Anxiety Won’t Feel As Mind-Numbingly Terrifying When You Do These 3 Things

Girls with anxiety
Unsplash / Katy Belcher

I’ve struggled with anxiety throughout my life, yet for the most part, I didn’t even know it. Difficult upbringing coupled with my sensitive personality meant that I became an anxious kid. And I know I’m not alone.

Anxiety can show up on many levels: physically, emotionally, and mentally. For me, it shows up as self-criticism, perfectionism, restless energy, being overly controlling.

I get easily stressed and overwhelmed. I’m unable to relax, sleep, and focus. I’m so caught up in my head with worries that I’m not present, I’m not there for people who matter most.

My chest is tight, my arms and legs are tingly, headaches and backaches show up unannounced.

And then I reject how it feels, but my resistance only makes things worse. Fear feeds on itself. I feel broken, I feel shame, and I feel so disconnected from others.

Depression kicks in. I get stuck.

Anxiety is often embedded deep into the subconscious, especially if there is a history of childhood trauma or neglect. Past events and experiences are stored in the body. Thinking patterns and defense mechanisms become habitual and we carry them throughout our adult life, unaware of their negative consequences.

These are all hard things to deal with. But we must, if we ever want to be free of the grip of anxiety. 

1. Practice mindfulness.

The first step in calming anxiety is becoming aware of its grip on us, as it’s happening. Anxiety moves us out of the present moment and into our habitual reacting to the perceived threat.

It overwhelms our brain and blocks us from seeing things clearly, entangling us in ceaseless fears and worries. In order to break the cycle, we need to bring it to light.

We have to begin with self-awareness by tuning into the present moment. With our breath as an anchor, we notice how our body is reacting in the moment.

Tracking our sensations and bodily reactions, we slowly get out of our head and embody our current experience. We notice where in our body pain and anxiety are stored, where we might feel frozen, afraid, on fire.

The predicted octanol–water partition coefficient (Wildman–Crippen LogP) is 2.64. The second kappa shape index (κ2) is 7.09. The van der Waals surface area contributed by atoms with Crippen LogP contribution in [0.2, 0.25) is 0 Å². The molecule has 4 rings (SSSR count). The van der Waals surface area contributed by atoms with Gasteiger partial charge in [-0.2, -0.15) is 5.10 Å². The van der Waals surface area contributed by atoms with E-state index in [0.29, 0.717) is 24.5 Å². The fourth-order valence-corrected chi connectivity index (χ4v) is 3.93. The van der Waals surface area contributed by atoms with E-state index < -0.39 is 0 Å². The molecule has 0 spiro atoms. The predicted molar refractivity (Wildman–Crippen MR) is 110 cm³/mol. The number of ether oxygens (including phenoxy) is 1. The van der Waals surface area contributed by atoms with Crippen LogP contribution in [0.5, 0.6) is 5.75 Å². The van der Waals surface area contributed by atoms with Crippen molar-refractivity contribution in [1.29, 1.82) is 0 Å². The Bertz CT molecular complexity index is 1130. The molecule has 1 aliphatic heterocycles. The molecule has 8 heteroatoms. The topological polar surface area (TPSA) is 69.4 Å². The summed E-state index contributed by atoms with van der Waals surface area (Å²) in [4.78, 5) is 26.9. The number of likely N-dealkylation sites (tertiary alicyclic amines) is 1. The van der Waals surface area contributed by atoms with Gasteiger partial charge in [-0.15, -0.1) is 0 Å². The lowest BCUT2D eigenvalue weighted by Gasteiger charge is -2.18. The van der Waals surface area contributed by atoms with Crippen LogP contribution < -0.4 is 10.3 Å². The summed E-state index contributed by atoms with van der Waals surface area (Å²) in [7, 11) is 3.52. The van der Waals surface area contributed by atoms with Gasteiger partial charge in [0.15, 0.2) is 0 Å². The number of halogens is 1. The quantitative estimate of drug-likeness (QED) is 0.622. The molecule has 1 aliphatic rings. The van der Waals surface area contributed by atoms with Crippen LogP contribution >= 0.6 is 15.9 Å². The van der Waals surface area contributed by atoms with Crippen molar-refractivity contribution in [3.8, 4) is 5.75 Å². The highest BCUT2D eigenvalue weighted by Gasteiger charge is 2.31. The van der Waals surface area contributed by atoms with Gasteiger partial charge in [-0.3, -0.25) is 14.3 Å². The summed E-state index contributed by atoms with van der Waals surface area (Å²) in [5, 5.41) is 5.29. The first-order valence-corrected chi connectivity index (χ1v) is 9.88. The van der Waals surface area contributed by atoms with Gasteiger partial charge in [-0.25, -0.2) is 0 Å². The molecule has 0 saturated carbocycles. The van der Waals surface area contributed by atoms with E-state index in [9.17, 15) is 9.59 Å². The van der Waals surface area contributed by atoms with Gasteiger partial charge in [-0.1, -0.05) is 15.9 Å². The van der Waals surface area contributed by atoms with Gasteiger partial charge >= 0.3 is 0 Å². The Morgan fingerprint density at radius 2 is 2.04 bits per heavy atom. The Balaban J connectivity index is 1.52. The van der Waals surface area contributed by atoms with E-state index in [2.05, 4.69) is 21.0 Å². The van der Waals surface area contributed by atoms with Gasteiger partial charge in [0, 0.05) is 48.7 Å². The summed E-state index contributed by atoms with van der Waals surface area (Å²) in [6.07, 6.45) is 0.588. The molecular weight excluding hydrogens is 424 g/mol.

If we’re able to stay present and open, we are now able to slowly calm the physical part of anxiety. This in turn, slows us down mentally, allowing us to calm down the racing thoughts and emotional reactions.

Now we can start to pay attention to our internal dialog in order to reframe our experience and learn new ways of responding in challenging situations.

We have to be willing to observe our negative thoughts and emotions with openness and clarity. We can then look at what triggered us and why. We can dissect our reactions to figure out better ways of responding. We can learn new ways of coping.

If we’re aware of our habitual reactions and what triggers them, we can better manage our response, learn to cope, and calm ourselves in the moments that push our sore spots.

2. Practice self-compassion.

According to Kristin Neff, self-compassion is “being warm and understanding toward ourselves when we suffer, fail, or feel inadequate, rather than ignoring our pain or flagellating ourselves with self-criticism.”

No positive change can happen in the atmosphere of criticism and self-abuse. Instead of harsh criticism, you must offer yourself self-compassion. Compassion for your struggles, for your pain, and isolation.

Understand, you are not alone in this. We all struggle, in one way or another. You are not weak or defective. You are human, and all humans suffer.

This is not about excusing your behavior or bathing yourself in self-pity. It’s about giving yourself love and support so you can do better, be stronger, so you can rise above your past pain and better handle struggles ahead.

3. Write to heal.

Anxiety is stored in the body. In order to release it, we have to move that energy through and out. As Della Hicks-Wilson tells us, we have to “let the truth exist somewhere other than inside your body.” What better place for your worries than a journal?

When we write, we give our internal world a voice. We slow down and clear our head, and gradually deepen our understanding of ourselves.

We are then able to process and makes sense of what’s happening with us and around us. We gain a new perspective, discover new choices, develop new mindset.

Writing is an act of courage. You show up for yourself, expose your vulnerabilities, bringing the ugly parts into the light to look at it up close.

But the act of writing is liberating. It gives us permission to release. By putting our fears and hurts down on paper, we can let them go without judgment or worry.

Our journal becomes a safe space for us to free ourselves, get unstuck, move forward. When we write we release, and when we release we heal.

When done mindfully, writing allows us to step back and gain a new perspective, rewiring our brain over time. We don’t get entangled in our narrative, hijacked by our patterns and negativity. We can safely process our experience, integrate and heal it, all while staying present and kind to ourselves.

We have a deep capacity to heal and grow, but we can only do with enough self-awareness, a healthy dose of self-compassion, and an empowering belief that we are inherently good. Thought Catalog Logo Mark

Joanna Ciolek is a self-taught artist, recovering self-critic, and the author of The Art of Untangling.

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